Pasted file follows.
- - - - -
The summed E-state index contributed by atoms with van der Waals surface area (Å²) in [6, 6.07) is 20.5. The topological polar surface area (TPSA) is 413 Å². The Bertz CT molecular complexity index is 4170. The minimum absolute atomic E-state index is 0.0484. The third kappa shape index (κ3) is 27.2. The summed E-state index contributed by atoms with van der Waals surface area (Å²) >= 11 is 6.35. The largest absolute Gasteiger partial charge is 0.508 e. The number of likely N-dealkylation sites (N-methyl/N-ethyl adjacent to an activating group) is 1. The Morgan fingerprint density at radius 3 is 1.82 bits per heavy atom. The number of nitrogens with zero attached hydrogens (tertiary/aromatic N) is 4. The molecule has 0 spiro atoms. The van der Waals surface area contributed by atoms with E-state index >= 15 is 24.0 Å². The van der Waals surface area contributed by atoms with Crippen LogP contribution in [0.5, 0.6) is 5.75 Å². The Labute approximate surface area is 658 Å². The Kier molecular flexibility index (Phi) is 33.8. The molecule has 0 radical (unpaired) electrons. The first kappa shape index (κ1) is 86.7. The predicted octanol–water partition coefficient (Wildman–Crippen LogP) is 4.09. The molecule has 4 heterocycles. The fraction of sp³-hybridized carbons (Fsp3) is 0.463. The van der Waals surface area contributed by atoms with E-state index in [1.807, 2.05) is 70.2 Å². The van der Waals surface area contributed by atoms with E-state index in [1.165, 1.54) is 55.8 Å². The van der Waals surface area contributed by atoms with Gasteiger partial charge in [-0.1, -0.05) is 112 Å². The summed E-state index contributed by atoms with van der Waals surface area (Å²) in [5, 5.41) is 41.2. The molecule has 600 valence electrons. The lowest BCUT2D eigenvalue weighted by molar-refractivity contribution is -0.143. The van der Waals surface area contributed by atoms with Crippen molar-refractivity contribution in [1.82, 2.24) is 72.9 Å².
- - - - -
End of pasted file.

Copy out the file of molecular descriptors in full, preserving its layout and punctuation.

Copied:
The summed E-state index contributed by atoms with van der Waals surface area (Å²) in [6, 6.07) is 20.5. The topological polar surface area (TPSA) is 413 Å². The Bertz CT molecular complexity index is 4170. The minimum absolute atomic E-state index is 0.0484. The third kappa shape index (κ3) is 27.2. The summed E-state index contributed by atoms with van der Waals surface area (Å²) >= 11 is 6.35. The largest absolute Gasteiger partial charge is 0.508 e. The number of likely N-dealkylation sites (N-methyl/N-ethyl adjacent to an activating group) is 1. The Morgan fingerprint density at radius 3 is 1.82 bits per heavy atom. The number of nitrogens with zero attached hydrogens (tertiary/aromatic N) is 4. The molecule has 0 spiro atoms. The van der Waals surface area contributed by atoms with E-state index >= 15 is 24.0 Å². The van der Waals surface area contributed by atoms with Crippen LogP contribution in [0.5, 0.6) is 5.75 Å². The Labute approximate surface area is 658 Å². The Kier molecular flexibility index (Phi) is 33.8. The molecule has 0 radical (unpaired) electrons. The first kappa shape index (κ1) is 86.7. The predicted octanol–water partition coefficient (Wildman–Crippen LogP) is 4.09. The molecule has 4 heterocycles. The fraction of sp³-hybridized carbons (Fsp3) is 0.463. The van der Waals surface area contributed by atoms with E-state index in [1.807, 2.05) is 70.2 Å². The van der Waals surface area contributed by atoms with E-state index in [1.165, 1.54) is 55.8 Å². The van der Waals surface area contributed by atoms with Gasteiger partial charge in [-0.1, -0.05) is 112 Å². The summed E-state index contributed by atoms with van der Waals surface area (Å²) in [5, 5.41) is 41.2. The molecule has 600 valence electrons. The lowest BCUT2D eigenvalue weighted by molar-refractivity contribution is -0.143. The van der Waals surface area contributed by atoms with Crippen molar-refractivity contribution in [1.82, 2.24) is 72.9 Å².